Florida Times-Union --
Meinhardt Raabe, who played the Munchkin coroner in the 1939 film "The Wizard of Oz," is dead at 94.
Mr. Raabe died Friday at his home in Penney Farms, a Clay County retirement community where he had lived since 1986, said Bob Rigel, president of the Penney Retirement Community.
He had one speech in "The Wizard of Oz," pronouncing the Wicked Witch of the East dead: "I thoroughly examined her. And she's not merely dead. She's really, most sincerely dead!"
It was brief but it opened doors, he told The Times-Union in 2007.
"Twelve seconds and I made a living at it ever since," he said.
He was referring to his three decades working as a spokesman and salesman for Oscar Mayer, where he was known as "Little Oscar, World's Smallest Chef." In that job, Mr Raabe frequently traveled in the Weinermobile.
After moving to Northeast Florida with his wife, Marie, who died in a 1997 automobile accident, Mr. Raabe made frequent appearances at "Wizard of Oz" festivals and events.
"He just loved being around children," said Cindy Bosnyak, a long-time friend and travel companion in recent years.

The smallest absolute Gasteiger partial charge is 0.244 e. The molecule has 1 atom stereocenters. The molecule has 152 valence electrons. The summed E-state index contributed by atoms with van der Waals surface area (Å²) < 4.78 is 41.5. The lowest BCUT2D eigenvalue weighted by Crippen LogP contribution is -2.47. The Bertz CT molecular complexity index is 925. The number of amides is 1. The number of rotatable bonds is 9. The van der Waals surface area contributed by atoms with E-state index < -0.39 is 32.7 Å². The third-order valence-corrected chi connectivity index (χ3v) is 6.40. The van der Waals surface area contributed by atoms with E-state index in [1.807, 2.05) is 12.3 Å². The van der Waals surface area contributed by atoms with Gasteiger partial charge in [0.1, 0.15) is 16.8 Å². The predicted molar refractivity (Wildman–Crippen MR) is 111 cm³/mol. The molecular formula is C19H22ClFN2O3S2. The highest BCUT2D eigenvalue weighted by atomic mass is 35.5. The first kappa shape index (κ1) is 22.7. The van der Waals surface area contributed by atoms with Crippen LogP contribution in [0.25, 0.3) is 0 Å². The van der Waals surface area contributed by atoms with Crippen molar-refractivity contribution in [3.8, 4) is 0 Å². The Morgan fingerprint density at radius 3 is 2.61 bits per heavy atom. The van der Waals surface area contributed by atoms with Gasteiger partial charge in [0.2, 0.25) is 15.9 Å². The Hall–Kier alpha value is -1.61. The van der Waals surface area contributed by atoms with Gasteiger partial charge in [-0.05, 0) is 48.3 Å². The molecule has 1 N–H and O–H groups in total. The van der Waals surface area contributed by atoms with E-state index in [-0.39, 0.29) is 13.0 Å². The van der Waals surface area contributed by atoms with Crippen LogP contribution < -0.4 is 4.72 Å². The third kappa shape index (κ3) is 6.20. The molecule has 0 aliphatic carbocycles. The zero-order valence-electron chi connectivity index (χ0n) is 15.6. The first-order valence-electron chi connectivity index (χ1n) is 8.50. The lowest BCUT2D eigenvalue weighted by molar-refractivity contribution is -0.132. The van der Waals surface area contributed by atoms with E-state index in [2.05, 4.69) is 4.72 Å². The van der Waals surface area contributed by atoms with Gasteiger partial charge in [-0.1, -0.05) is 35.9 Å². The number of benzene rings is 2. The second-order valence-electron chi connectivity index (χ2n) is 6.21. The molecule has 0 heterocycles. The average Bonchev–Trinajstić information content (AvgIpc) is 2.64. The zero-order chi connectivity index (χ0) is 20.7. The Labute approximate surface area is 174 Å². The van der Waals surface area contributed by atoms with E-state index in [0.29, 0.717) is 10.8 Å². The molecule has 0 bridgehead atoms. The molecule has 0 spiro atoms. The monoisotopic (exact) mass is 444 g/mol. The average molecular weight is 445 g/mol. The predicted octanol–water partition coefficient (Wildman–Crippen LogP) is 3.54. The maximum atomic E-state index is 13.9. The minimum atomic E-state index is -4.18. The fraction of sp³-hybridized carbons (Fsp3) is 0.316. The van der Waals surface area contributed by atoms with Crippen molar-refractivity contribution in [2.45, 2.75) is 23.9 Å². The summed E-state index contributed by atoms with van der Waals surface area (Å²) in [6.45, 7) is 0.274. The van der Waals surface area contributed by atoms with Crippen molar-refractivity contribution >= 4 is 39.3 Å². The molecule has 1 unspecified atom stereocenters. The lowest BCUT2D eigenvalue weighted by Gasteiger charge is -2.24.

He also liked being around other "little people," such as his fellow Munchkins, and hoped he was an inspiration to them, Bosnyak said.
In 2007 he was one of six Munchkins who went to Los Angeles to be honored with a star on the Hollywood Walk of Fame. Last September he was one of five Munchkins who went to New York for a 70th anniversary celebration of the beloved movie.
Mr. Raabe was born and raised in Watertown, Wis., the grandson of German immigrants.
As a young man, he put himself through college by working at the Chicago Fair and developed the habit of reading constantly, he told Bosnyak.
"He was a man with a head full of hair and he had everything upstairs," she said. "... He was a walking history book."
Mr. Raabe earned master's degrees in horticulture and in accounting, taught German as a substitute teacher and was a pilot with the Civil Air Patrol during World War II, she said.
Bosnyak said Mr. Raabe's remains will be cremated and returned to Watertown where his only surviving relative, a sister, Marion Ziegelman, lives.
A memorial service will be in Clay County May 1 at a time and place to be determined.